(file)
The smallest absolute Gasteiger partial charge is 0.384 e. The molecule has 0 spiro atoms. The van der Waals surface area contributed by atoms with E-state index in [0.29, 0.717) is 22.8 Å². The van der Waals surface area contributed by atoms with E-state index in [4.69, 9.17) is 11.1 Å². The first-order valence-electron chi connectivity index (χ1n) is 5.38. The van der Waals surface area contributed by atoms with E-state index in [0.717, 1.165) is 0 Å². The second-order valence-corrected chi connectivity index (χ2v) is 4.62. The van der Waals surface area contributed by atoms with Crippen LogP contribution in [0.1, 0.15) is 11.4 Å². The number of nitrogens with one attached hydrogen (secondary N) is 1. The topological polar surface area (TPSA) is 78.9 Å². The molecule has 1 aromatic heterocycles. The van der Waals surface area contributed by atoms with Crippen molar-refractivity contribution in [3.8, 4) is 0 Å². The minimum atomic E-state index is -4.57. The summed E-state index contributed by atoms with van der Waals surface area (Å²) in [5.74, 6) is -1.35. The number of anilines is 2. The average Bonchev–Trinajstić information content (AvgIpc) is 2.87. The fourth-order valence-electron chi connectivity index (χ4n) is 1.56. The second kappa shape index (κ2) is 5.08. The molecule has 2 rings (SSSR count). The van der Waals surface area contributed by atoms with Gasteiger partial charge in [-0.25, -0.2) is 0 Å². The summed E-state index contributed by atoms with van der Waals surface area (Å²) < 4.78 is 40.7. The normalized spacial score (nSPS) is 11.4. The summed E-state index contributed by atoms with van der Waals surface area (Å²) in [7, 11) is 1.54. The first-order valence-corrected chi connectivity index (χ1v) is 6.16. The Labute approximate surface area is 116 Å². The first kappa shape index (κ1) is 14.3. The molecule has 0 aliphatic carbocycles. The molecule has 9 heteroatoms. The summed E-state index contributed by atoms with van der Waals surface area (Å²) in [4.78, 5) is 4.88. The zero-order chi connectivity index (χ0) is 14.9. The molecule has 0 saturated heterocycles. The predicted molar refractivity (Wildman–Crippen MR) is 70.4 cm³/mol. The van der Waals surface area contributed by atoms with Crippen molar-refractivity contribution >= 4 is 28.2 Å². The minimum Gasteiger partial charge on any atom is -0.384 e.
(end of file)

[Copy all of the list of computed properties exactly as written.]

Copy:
The smallest absolute Gasteiger partial charge is 0.384 e. The molecule has 0 spiro atoms. The van der Waals surface area contributed by atoms with E-state index in [0.29, 0.717) is 22.8 Å². The van der Waals surface area contributed by atoms with E-state index in [4.69, 9.17) is 11.1 Å². The first-order valence-electron chi connectivity index (χ1n) is 5.38. The van der Waals surface area contributed by atoms with E-state index in [0.717, 1.165) is 0 Å². The second-order valence-corrected chi connectivity index (χ2v) is 4.62. The van der Waals surface area contributed by atoms with Crippen LogP contribution in [0.1, 0.15) is 11.4 Å². The number of nitrogens with one attached hydrogen (secondary N) is 1. The topological polar surface area (TPSA) is 78.9 Å². The molecule has 1 aromatic heterocycles. The van der Waals surface area contributed by atoms with Crippen molar-refractivity contribution in [3.8, 4) is 0 Å². The minimum atomic E-state index is -4.57. The summed E-state index contributed by atoms with van der Waals surface area (Å²) in [5.74, 6) is -1.35. The number of anilines is 2. The average Bonchev–Trinajstić information content (AvgIpc) is 2.87. The fourth-order valence-electron chi connectivity index (χ4n) is 1.56. The second kappa shape index (κ2) is 5.08. The molecule has 2 rings (SSSR count). The van der Waals surface area contributed by atoms with Gasteiger partial charge in [-0.25, -0.2) is 0 Å². The summed E-state index contributed by atoms with van der Waals surface area (Å²) < 4.78 is 40.7. The normalized spacial score (nSPS) is 11.4. The summed E-state index contributed by atoms with van der Waals surface area (Å²) in [7, 11) is 1.54. The first-order valence-corrected chi connectivity index (χ1v) is 6.16. The Labute approximate surface area is 116 Å². The first kappa shape index (κ1) is 14.3. The molecule has 0 aliphatic carbocycles. The molecule has 9 heteroatoms. The summed E-state index contributed by atoms with van der Waals surface area (Å²) in [4.78, 5) is 4.88. The zero-order chi connectivity index (χ0) is 14.9. The molecule has 0 saturated heterocycles. The predicted molar refractivity (Wildman–Crippen MR) is 70.4 cm³/mol. The van der Waals surface area contributed by atoms with Crippen molar-refractivity contribution >= 4 is 28.2 Å². The minimum Gasteiger partial charge on any atom is -0.384 e.